For years now, I have attended the Annual Ministers’ Conference held on the campus of Hampton University in Hampton, Virginia. It is a marvelous time of refreshment for servants of Christ needing renewal. One visit in particular has impacted me like none other; and its value and significance had little to do with the conference itself. Not long after I arrived and had checked into my hotel, I went to the campus to retrieve my pre-registration packet and ID badge. After parking my car, I unassumingly walked across Emancipation Drive and approached the familiar one hundred feet pedestrian bridge which spanned a small creek that led to the University’s Sports Arena. As I neared the bridge’s edge, I was distracted by movement in the cane-lined underbrush which outlined the campus’ border. There, a small, brown, baby rabbit hurried into the towering foliage to find refuge. Small rabbits are not unusual sights to behold during the conference, but this one stood out. Its hide had been damaged as the bright red sinews and tissues beneath were exposed. A huge portion of the pelt appeared as if it had been surgically removed. Although it was not actively bleeding, it was clear an injury had been sustained and the small creature was cautiously seeking sanctuary. It made its way into the green shrubbery and disappeared. I went on to the registration tables.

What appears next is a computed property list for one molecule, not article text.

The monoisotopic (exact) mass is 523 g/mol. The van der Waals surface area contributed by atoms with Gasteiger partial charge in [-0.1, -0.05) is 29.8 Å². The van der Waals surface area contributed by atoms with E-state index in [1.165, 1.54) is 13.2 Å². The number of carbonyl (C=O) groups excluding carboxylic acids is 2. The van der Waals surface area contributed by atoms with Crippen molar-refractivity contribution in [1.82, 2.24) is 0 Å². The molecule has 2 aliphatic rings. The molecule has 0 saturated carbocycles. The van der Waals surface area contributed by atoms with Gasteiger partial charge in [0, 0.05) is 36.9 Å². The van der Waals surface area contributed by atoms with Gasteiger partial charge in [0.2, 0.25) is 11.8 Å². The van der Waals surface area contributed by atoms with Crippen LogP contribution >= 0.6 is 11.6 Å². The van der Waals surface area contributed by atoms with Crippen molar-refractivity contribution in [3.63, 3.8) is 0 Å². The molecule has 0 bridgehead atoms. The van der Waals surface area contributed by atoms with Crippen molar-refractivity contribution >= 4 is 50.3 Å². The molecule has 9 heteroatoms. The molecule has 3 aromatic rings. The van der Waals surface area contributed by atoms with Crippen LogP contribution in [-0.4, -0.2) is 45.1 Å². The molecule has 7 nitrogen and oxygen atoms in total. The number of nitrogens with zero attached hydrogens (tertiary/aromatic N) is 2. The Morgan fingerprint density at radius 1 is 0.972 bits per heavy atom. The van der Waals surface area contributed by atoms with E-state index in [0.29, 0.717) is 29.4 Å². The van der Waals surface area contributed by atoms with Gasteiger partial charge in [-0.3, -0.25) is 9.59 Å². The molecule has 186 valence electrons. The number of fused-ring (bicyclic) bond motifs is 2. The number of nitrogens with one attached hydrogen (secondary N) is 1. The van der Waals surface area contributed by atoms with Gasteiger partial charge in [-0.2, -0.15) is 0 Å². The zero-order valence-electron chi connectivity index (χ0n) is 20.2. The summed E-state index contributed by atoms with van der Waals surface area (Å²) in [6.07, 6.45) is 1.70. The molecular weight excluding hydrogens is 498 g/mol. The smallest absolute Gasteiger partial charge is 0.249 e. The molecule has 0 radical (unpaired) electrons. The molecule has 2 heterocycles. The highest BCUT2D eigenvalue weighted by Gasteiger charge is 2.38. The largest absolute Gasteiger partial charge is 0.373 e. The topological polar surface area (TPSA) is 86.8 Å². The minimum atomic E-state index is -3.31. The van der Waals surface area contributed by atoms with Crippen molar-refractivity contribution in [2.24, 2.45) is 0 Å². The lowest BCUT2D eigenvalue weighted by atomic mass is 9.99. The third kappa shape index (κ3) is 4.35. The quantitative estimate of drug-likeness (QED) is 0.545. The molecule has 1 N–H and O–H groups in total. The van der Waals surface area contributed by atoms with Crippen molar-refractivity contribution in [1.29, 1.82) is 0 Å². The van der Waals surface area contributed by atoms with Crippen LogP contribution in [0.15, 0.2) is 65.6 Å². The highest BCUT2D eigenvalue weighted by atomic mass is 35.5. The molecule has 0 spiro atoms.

The image of this little lagomorph wouldn’t let me rest all day. I tried to attend the conference and feed on the messages the remainder of the week, but this small animal’s malady arrested me through every lecture. I shared the experience with a few colleagues, but without any relief. Finally, I asked the Lord to reveal to me the significance of this strange encounter with a small injured mammal at Hampton. He directed me to His word and then told me to “listen to the rabbit preach!” I went to my hotel room and my eyes fell upon the 116th Psalm. Verses eight and nine provided me great comfort. They read, “For you have delivered my soul from death, my eyes from tears, And my feet from falling. I will walk before the Lord in the land of the living.” (NKJV). Upon reading these unfamiliar verses, the rabbit began to preach to me. It was as if it took this text (these lines of the Psalmist), and started to testify about four remarkable lessons we should each learn. I heard it say: